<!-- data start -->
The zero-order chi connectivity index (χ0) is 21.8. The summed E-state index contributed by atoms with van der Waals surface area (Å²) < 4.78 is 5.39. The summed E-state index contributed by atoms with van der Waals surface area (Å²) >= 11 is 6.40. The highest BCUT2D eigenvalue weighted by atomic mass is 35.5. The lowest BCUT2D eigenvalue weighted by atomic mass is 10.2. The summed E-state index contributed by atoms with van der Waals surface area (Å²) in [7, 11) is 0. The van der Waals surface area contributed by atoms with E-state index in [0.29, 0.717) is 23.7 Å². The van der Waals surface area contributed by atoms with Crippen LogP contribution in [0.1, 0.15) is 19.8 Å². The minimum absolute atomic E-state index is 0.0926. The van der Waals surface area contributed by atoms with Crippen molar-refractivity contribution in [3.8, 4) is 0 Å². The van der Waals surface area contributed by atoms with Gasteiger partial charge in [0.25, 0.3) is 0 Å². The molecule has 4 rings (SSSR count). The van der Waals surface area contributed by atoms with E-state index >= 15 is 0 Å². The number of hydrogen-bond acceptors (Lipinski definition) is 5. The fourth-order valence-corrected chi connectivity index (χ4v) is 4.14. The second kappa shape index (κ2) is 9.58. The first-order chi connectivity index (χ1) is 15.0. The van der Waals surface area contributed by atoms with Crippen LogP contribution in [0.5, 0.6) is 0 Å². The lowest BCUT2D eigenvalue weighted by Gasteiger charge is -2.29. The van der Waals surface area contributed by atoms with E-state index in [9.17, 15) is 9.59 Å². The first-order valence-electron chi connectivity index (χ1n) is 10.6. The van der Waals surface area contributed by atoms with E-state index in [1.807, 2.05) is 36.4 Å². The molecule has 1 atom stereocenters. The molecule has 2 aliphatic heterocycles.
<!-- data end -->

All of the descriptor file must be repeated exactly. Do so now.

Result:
The zero-order chi connectivity index (χ0) is 21.8. The summed E-state index contributed by atoms with van der Waals surface area (Å²) < 4.78 is 5.39. The summed E-state index contributed by atoms with van der Waals surface area (Å²) >= 11 is 6.40. The highest BCUT2D eigenvalue weighted by atomic mass is 35.5. The lowest BCUT2D eigenvalue weighted by atomic mass is 10.2. The summed E-state index contributed by atoms with van der Waals surface area (Å²) in [7, 11) is 0. The van der Waals surface area contributed by atoms with E-state index in [0.29, 0.717) is 23.7 Å². The van der Waals surface area contributed by atoms with Crippen LogP contribution in [0.1, 0.15) is 19.8 Å². The minimum absolute atomic E-state index is 0.0926. The van der Waals surface area contributed by atoms with Crippen molar-refractivity contribution in [3.8, 4) is 0 Å². The van der Waals surface area contributed by atoms with Gasteiger partial charge in [0.25, 0.3) is 0 Å². The molecule has 4 rings (SSSR count). The van der Waals surface area contributed by atoms with E-state index >= 15 is 0 Å². The number of hydrogen-bond acceptors (Lipinski definition) is 5. The fourth-order valence-corrected chi connectivity index (χ4v) is 4.14. The second kappa shape index (κ2) is 9.58. The first-order chi connectivity index (χ1) is 15.0. The van der Waals surface area contributed by atoms with Crippen LogP contribution in [0.5, 0.6) is 0 Å². The lowest BCUT2D eigenvalue weighted by Gasteiger charge is -2.29. The van der Waals surface area contributed by atoms with E-state index in [9.17, 15) is 9.59 Å². The first-order valence-electron chi connectivity index (χ1n) is 10.6. The van der Waals surface area contributed by atoms with E-state index in [1.807, 2.05) is 36.4 Å². The molecule has 1 atom stereocenters. The molecule has 2 aliphatic heterocycles.